Pefect/Not Perfect

HL and I are currently living in the house that was my grandmother’s, when she was alive, and which now belongs to my parents. When a house belongs to a hoarding, infirm 90 year old it ends up deteriorating into a more and more dilapidated state. We are sloooowly dragging some order back in, but I’m still acutely aware of broken things, ugly things, dirty things, inefficient things, at every turn.

I have a bit of a perfectionist streak (I have also mastered the understatement), with which I constantly battle, as it’s terribly inhibiting. When one is holding off on having friends over because the house isn’t right yet, or the garden’s a mess; or when one is scared to dollop paint onto a canvas in case it’s ‘ruined’; or when one won’t post because the words just aren’t ‘smooth’…well…there’s something wrong. Life is waiting at a ‘Give Way’ sign.

One of the first things we did when we moved in here was to start painting. EVERY wall was a faded and dirty bluey-grey that was worse than hospital colours. Colour is incredibly important to me, so to be surrounded by drabness, dreariness, dullness, was too much to live with for very long.

We started in the loungeroom and hall with yellow – rich, buttery, sunflower yellow that glows in candlelight and morning sun and lamplight. I spent hours washing and spackling and sanding and taping off and cutting in so the paint job would be as pristine as I could possibly make it.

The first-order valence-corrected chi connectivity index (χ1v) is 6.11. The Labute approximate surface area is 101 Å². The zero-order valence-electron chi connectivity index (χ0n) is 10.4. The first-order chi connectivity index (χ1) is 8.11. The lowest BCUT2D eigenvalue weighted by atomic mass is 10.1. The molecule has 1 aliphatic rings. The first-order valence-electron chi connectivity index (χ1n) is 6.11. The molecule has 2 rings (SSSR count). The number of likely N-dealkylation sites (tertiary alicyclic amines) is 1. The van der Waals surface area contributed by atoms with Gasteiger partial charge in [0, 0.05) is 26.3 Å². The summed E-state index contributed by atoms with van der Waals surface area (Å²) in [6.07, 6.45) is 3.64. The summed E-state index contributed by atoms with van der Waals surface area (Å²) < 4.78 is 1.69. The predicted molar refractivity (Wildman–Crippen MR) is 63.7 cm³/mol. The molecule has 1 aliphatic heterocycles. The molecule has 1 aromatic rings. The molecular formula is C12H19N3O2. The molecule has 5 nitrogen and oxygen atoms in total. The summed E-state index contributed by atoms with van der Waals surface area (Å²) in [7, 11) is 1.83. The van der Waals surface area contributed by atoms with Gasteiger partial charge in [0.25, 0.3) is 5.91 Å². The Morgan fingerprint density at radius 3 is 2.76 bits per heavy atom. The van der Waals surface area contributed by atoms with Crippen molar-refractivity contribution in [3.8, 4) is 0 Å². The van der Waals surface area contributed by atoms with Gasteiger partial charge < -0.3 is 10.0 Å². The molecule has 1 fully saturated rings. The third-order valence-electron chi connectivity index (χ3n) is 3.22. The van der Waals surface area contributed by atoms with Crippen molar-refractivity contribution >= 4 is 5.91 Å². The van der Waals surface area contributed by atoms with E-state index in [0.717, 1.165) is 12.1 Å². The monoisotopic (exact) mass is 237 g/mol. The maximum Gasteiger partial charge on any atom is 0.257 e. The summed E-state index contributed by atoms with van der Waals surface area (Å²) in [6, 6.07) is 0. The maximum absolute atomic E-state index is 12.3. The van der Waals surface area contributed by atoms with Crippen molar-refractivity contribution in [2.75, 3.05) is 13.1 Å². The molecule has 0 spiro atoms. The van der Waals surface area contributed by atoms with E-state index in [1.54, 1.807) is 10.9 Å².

After much time spent up a ladder painstakingly adding coat after coat of sunshine I had a bit of a dawning epiphany. No matter how many coats of lovely fresh clean, joyful paint I slapped on, what was underneath was still the same. The stains from my grandmother’s dog, the scuffs and scrapes and foul colour were all still there, they were just underneath. When people came to the house they might see the new colour and be fooled, but I would always know that they were only seeing the cover-up.

I wanted to leave a window to remind myself that perfection is not something that can be achieved, even though we, as humans, love it and are drawn to it. I taped off a rectangle of the original colour and painted up to it. Inside the rectangle I painted these two things:

“To all perfection I see a limit” Psalm 119:96a and
“As for God, his way is perfect” Psalm 18:30a

Superficial things can look bright and shiny, but that doesn’t mean that they are beautiful to the core. My house is ugly and graceless at its heart, even though it’s much more liveable and ‘pretty’ now. Similarly, it’s easy to paint over our own crap so we look like we’ve got it together, but the crap’s still there, lurking.

Gratefully, thankfully, God is deeply unsatisfied with superficial. My life was/is ugly and graceless, but those kind of renovations, the internal and eternal kind, are of the ‘complete gut, overhaul and rebuild from the foundations up’ variety.

Perfection is something that eludes me, even as I chase it. I won’t have it while I’m alive. But it is there, waiting, round the corner.

Perfect/Not perfect

Perfect/Not perfect

(Edited to add: This post has been percolating for a while, but the motivating impetus was a comment made by Rodney)

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